These high protein lentil vegetarian meatballs taste just like the real thing. You won’t even miss the meat in this plant-based “meatball”.
I grew up in an Italian American family, so I’m not stranger to meatballs. My family has their own secret recipe for meatballs, and I have my own version of vegetarian meatballs made with lentils. But I’m giving away the recipe today!
We ate meatballs at most holidays get-togethers, like Christmas and Easter. And I’ve seen my parents whip up a batch of meatballs many many times. The recipe calls for delicious ingredients, like Parmesan cheese, bread crumbs, Mediterranean spices and the finest olive oil.
When I became a vegetarian about a decade ago, I missed eating meatballs. But I also knew I could create my own version with a “meaty” plant-based protein– lentils. I’m sharing my secrets with you, so that all my vegetarian friends can enjoy meatballs at home!
Different types of lentils
There are a few kind of lentils you may see in the store. It’s worth understanding the difference, so you make sure you get the right kind for this recipe (and others).
Brown lentils are the kind you’ll see most often and the ones used in this recipe. They hold their shape when cooked and have a meaty texture, making them a great substitute for ground meat.
They cook in about 30 minutes and have a nice bite and earthy flavor. When cooked all the way through, they tend to split and fall apart. These are the type of lentils that are commonly found in lentil soups and vegetarian tacos.
A half cup of uncooked brown lentils brings 24g protein, 80mg calcium, 26g fiber, and 4mg iron, according to the USDA.
Red lentils are usually red or orange in the dry state. These lentils are thinner and have a much softer consistency when cooked. They are used for curry dishes, like daal, or pureed soups.
Red lentils cook very quickly, in about 15 to 20 minutes. A half cup of uncooked red lentils provides 22g protein, 10g fiber, 40mg calcium, 6mg iron, and 600mg potassium, according to the USDA.
Although I love the taste of black lentils, I have a hard time finding them in the stores. These are sometimes called ‘beluga lentils’. They are smaller than brown lentils, but look somewhat similar.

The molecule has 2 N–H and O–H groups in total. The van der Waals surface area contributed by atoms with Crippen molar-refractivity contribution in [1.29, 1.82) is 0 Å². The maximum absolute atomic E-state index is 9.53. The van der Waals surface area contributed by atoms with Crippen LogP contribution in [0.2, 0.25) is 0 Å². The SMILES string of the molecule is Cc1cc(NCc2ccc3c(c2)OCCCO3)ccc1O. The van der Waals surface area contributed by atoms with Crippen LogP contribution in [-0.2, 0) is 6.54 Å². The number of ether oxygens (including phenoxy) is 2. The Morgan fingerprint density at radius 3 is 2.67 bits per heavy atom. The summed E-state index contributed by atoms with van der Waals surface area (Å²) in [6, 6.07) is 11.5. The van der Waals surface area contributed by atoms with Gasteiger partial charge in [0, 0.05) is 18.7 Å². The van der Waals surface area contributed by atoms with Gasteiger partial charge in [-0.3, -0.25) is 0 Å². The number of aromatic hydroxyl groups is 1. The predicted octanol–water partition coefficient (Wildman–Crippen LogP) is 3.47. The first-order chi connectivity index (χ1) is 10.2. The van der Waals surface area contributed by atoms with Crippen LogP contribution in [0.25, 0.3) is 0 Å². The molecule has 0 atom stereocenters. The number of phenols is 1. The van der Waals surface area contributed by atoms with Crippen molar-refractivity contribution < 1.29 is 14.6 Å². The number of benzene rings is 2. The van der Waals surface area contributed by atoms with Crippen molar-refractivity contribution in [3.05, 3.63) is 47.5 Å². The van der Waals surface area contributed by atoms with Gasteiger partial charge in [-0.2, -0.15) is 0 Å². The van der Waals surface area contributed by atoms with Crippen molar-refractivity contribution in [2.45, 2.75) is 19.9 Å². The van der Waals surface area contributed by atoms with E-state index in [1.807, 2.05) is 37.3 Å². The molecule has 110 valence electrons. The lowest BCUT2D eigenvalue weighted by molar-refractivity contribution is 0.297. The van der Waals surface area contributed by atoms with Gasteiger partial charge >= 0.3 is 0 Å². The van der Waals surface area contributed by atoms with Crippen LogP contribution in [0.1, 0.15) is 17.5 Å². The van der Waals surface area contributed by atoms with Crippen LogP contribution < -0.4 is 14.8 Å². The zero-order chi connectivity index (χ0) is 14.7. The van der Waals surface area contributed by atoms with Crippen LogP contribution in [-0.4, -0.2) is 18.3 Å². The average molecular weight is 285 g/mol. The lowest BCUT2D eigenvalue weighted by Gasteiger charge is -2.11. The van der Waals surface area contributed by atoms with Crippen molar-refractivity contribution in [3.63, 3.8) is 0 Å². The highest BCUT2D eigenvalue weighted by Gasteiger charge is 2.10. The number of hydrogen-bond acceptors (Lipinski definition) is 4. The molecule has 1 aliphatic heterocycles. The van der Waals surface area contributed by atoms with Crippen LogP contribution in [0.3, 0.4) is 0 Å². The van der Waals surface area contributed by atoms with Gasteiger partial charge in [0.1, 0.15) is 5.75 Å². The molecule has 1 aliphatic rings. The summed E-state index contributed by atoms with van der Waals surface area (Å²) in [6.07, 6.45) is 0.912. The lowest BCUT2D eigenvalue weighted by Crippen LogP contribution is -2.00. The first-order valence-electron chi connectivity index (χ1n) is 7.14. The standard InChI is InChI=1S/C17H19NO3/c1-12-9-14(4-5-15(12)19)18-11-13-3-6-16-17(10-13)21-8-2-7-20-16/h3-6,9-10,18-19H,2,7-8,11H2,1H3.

Black lentils have a nice bite and don’t fall apart like other lentil varieties. They are great in salads and grain bowls. Black lentils cook in about 25 minutes– make sure you don’t overcook them or they will split.
A half cup of uncooked black lentils provides 26g protein, 18g fiber, 100mg calcium, 8mg iron, and 960mg potassium, according to the USDA. They also have antioxidants, specifically anthonyacin, which is usually found in dark colored foods like blueberries.
Do you need a food processor?
No, you don’t need a food processor for this recipe. One of my favorite things about making meatballs is getting in there with your hands and forming the balls.
For this vegetarian version, you will do just that. All of the ingredients go in a big bowl and are stirred together. You don’t need to process the lentils because they have a nice texture that helps give the meatballs their shape.
The egg and breadcrumb work as binding agents, so there’s no need to put the entire mixture into a food processor.
How to make Vegetarian Meatballs
Making these lentils is fairly easy. First, cook the brown lentils according to the package instructions. Next, combine the cooked lentils, veggies, spices, eggs, bread crumbs and parmesan cheese in a large bowl and mix well.
Now comes the fun part! Use your hands to form golf-ball sized meatballs. Lay them out on an olive oil covered baking sheet and pop them in the oven.
Cook the meatballs for about 10 minutes and then turn them over, so they cook for another 10 minutes on the other side. The outside of the ball should have a delicious golden brown crust.
Personally, I like to eat one or two straight out of the oven without sauce. But you do you!
Can I modify this recipe?
Normally, I would say yes. But for this recipe, I recommend sticking to the ingredients. The few things you can leave out or change the amounts are the carrots, onion and garlic. They really give the meatball their flavor, but you can add more or less, depending on what you have on hand.
And don’t forget to add your favorite type of sauce! Top these meatballs with a marinara sauce, some grated parmesan cheese, a pesto sauce, or just eat them straight out of the oven!
Lentil Veggie “Meatballs”
These vegetarian meatballs are made with brown lentils, vegetables, spices, breadcrumbs, egg and parmesan cheese
- 1 cup brown lentils dry
- 2 cups water
- 1 carrot peeled, minced
- 1/2 white onion diced
- 2 garlic cloves minced
- 1/3 cup grated Parmesan
- 3/4 cup Italian style bread crumbs
- 2 large eggs
- 1 teaspoon dried parsley
- 1 teaspoon dried oregano
- 1 teaspoon fresh basil chopped
- 1 teaspoon salt
Preheat oven to 350 degrees F.
Combine lentils and 2 cups of water in sauce pan. Bring to a boil. Once boiling, lower heat, cover, and simmer for 30-35 minutes or until all the water is absorbed.
Once the lentils are cooked, set them aside to cool.
Place cooked lentils, carrots, onions, garlic, Parmesan, bread crumbs, eggs, parsley, oregano, basil, and salt in a large bowl. Mix well with a large spoon or spatula
Roll lentil mixture into balls (a little bigger than a golf ball). Spray a baking sheet with cooking spray or cover it with olive oil (either will work). Place meatballs on baking sheet, a few inches apart. Drizzle each meatball with olive oil.
Place balls in the oven, and cook on one side for 10-12 minutes. Then, turn each ball and cook for another 10-12 minutes. Each side should be golden brown with a delicious crust.
*These “meatballs” can be frozen with or without sauce. Just pop them in the microwave when ready to eat!